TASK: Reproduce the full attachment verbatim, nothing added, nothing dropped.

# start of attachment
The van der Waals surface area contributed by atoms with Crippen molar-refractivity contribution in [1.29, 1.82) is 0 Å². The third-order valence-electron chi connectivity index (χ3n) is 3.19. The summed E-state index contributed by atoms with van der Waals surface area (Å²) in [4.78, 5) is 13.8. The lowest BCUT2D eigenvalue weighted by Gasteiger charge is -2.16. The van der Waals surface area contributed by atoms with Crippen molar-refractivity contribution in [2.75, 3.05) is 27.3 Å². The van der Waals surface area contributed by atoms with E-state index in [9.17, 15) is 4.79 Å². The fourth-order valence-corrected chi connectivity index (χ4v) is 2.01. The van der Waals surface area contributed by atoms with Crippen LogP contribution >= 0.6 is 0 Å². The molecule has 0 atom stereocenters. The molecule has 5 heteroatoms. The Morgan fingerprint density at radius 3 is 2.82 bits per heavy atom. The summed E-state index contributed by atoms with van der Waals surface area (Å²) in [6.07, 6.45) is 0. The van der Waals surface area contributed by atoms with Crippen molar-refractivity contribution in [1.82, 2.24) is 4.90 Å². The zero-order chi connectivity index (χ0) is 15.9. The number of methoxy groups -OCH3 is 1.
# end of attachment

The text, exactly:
The van der Waals surface area contributed by atoms with Crippen molar-refractivity contribution in [1.29, 1.82) is 0 Å². The third-order valence-electron chi connectivity index (χ3n) is 3.19. The summed E-state index contributed by atoms with van der Waals surface area (Å²) in [4.78, 5) is 13.8. The lowest BCUT2D eigenvalue weighted by Gasteiger charge is -2.16. The van der Waals surface area contributed by atoms with Crippen molar-refractivity contribution in [2.75, 3.05) is 27.3 Å². The van der Waals surface area contributed by atoms with E-state index in [9.17, 15) is 4.79 Å². The fourth-order valence-corrected chi connectivity index (χ4v) is 2.01. The van der Waals surface area contributed by atoms with Crippen LogP contribution >= 0.6 is 0 Å². The molecule has 0 atom stereocenters. The molecule has 5 heteroatoms. The Morgan fingerprint density at radius 3 is 2.82 bits per heavy atom. The summed E-state index contributed by atoms with van der Waals surface area (Å²) in [6.07, 6.45) is 0. The van der Waals surface area contributed by atoms with Crippen molar-refractivity contribution in [1.82, 2.24) is 4.90 Å². The zero-order chi connectivity index (χ0) is 15.9. The number of methoxy groups -OCH3 is 1.